Sidewalks have become more crowded with the increased popularity of outdoor dining, making it more difficult for people with disabilities to navigate the city
During D.C.’s annual Pride weekend, Katie Bruckmann and a friend joined the large crowds Saturday evening on U Street NW. Colorful decorations celebrating the LGBT+ community dotted the road and sidewalks, and shops and restaurants welcomed festive patrons who stayed home last year because of the coronavirus.
Bruckmann is a wheelchair user and part of at least 12 percent of D.C. adult residents with a mobility disability, according to the Centers for Disease Control and Prevention. During Pride, she noticed some restaurants blocking curb cuts to create more space for outdoor dining, making it harder for her to get back on the sidewalk when she needed. When she was on the sidewalk, some of the already narrow walkways were congested with large signs.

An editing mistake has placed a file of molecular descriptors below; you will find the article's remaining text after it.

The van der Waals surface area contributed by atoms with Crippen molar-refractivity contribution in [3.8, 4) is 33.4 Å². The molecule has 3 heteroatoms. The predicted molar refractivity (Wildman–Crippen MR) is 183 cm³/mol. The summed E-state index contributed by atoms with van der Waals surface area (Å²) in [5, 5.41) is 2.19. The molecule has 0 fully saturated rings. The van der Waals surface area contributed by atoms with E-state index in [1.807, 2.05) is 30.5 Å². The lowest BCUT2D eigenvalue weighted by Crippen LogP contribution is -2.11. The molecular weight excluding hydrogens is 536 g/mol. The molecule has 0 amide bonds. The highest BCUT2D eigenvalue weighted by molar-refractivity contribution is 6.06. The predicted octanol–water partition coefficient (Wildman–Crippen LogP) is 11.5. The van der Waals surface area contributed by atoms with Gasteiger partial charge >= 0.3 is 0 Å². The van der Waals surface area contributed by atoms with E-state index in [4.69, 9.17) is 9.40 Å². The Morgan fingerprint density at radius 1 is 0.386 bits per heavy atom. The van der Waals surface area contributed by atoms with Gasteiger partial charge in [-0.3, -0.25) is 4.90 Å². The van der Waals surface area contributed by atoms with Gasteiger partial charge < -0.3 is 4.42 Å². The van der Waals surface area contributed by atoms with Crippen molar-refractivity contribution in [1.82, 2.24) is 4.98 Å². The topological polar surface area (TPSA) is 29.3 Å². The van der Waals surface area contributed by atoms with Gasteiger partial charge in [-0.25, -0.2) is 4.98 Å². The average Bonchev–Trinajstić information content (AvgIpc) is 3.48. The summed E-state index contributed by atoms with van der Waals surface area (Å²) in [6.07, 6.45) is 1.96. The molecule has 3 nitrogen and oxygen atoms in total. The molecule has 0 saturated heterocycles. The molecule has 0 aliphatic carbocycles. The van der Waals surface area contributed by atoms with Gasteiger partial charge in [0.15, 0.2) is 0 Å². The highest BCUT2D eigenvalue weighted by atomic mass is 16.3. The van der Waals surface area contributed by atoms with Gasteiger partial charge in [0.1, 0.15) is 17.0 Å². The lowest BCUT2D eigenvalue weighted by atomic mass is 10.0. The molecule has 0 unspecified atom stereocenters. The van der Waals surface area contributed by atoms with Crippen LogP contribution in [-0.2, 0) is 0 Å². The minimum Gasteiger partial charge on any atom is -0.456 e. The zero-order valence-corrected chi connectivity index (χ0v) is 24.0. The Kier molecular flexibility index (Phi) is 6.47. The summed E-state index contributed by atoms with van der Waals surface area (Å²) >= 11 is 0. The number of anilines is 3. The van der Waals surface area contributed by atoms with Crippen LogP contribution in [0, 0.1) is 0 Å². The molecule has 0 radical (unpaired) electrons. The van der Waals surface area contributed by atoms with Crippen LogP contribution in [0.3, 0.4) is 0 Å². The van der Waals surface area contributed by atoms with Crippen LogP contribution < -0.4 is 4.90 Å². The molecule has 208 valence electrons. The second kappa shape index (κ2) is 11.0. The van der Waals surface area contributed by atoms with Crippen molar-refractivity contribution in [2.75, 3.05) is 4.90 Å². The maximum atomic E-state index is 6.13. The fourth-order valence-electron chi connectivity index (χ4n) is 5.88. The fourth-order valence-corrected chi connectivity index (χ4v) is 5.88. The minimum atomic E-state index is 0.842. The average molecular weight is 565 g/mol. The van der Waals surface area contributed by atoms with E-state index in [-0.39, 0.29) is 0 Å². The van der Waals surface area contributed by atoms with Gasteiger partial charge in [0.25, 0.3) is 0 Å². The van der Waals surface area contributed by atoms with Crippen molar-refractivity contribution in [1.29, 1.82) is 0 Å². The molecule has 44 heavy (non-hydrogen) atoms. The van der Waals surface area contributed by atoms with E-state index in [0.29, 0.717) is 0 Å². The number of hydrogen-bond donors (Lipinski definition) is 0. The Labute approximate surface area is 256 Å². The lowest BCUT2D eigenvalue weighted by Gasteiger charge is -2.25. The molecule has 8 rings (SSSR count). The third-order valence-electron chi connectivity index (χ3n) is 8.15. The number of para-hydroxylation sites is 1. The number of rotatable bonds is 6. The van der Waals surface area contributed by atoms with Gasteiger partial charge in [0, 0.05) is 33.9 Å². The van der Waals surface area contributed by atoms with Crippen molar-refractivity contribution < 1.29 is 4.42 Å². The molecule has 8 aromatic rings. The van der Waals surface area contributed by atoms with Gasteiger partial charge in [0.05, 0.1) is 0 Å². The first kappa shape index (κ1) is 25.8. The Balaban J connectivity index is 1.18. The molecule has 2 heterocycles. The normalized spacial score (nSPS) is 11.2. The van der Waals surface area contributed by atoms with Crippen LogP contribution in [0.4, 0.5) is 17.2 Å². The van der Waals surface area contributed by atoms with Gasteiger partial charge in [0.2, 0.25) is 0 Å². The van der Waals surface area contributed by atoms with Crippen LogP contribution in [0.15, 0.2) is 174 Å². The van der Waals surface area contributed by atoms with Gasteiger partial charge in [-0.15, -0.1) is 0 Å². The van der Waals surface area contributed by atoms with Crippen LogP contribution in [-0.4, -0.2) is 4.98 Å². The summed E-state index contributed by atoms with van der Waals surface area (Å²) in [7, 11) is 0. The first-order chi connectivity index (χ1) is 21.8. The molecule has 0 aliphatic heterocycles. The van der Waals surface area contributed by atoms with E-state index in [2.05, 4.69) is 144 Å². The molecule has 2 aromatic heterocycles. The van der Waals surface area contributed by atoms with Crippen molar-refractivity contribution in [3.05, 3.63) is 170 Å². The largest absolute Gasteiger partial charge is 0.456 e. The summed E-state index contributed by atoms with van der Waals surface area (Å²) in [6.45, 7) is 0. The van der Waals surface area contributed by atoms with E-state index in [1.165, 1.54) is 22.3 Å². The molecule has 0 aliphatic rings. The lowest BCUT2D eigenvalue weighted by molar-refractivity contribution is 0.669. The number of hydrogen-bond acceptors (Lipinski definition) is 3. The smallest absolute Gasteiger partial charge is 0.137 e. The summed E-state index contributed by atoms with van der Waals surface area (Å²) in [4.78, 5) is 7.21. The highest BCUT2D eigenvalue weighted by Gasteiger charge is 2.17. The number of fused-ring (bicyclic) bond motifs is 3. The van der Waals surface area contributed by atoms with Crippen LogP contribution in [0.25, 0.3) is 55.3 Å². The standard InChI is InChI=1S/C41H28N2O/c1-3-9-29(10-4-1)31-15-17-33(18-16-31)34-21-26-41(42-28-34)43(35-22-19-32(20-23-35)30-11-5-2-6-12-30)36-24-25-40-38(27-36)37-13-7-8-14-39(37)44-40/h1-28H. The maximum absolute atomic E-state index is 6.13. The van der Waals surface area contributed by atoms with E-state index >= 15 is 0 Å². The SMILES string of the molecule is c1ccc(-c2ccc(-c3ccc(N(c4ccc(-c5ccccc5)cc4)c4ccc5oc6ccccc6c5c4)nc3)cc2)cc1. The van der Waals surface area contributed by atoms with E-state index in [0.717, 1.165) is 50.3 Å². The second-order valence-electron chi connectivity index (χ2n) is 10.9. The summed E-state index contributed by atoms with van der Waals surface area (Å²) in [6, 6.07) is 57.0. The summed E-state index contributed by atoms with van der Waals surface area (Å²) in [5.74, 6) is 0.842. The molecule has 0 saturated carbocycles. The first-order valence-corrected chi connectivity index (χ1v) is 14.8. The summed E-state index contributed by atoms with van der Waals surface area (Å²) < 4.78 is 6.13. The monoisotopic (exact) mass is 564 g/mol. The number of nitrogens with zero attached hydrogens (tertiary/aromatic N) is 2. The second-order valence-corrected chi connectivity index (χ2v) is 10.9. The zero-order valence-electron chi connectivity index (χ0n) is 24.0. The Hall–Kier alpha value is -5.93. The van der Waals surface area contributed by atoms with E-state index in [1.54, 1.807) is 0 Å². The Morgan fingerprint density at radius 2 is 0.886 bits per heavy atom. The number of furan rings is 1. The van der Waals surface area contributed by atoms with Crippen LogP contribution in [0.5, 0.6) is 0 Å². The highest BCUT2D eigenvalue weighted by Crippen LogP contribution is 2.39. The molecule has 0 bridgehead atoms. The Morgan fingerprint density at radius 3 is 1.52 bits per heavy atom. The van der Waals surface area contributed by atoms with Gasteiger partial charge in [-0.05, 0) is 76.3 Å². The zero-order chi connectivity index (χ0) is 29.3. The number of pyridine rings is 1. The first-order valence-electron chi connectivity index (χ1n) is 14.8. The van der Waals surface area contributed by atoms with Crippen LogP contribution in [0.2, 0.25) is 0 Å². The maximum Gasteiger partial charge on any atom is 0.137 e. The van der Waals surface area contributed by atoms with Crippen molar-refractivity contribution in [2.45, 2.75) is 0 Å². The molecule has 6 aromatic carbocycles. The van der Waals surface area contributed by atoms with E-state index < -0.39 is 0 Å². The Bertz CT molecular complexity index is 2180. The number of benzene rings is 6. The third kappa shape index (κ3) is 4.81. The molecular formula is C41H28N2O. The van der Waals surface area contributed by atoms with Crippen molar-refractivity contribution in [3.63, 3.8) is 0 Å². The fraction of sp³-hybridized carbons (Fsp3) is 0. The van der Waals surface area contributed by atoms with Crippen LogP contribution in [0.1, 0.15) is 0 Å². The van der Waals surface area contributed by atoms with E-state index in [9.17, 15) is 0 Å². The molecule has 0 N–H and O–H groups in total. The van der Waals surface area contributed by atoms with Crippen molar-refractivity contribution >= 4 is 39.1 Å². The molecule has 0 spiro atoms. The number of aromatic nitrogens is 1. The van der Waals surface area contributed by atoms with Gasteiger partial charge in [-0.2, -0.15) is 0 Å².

“It was so much fun, so lively,” Bruckmann said. “But there were certain places that we would have liked to have gone to that we couldn’t. That was disappointing.”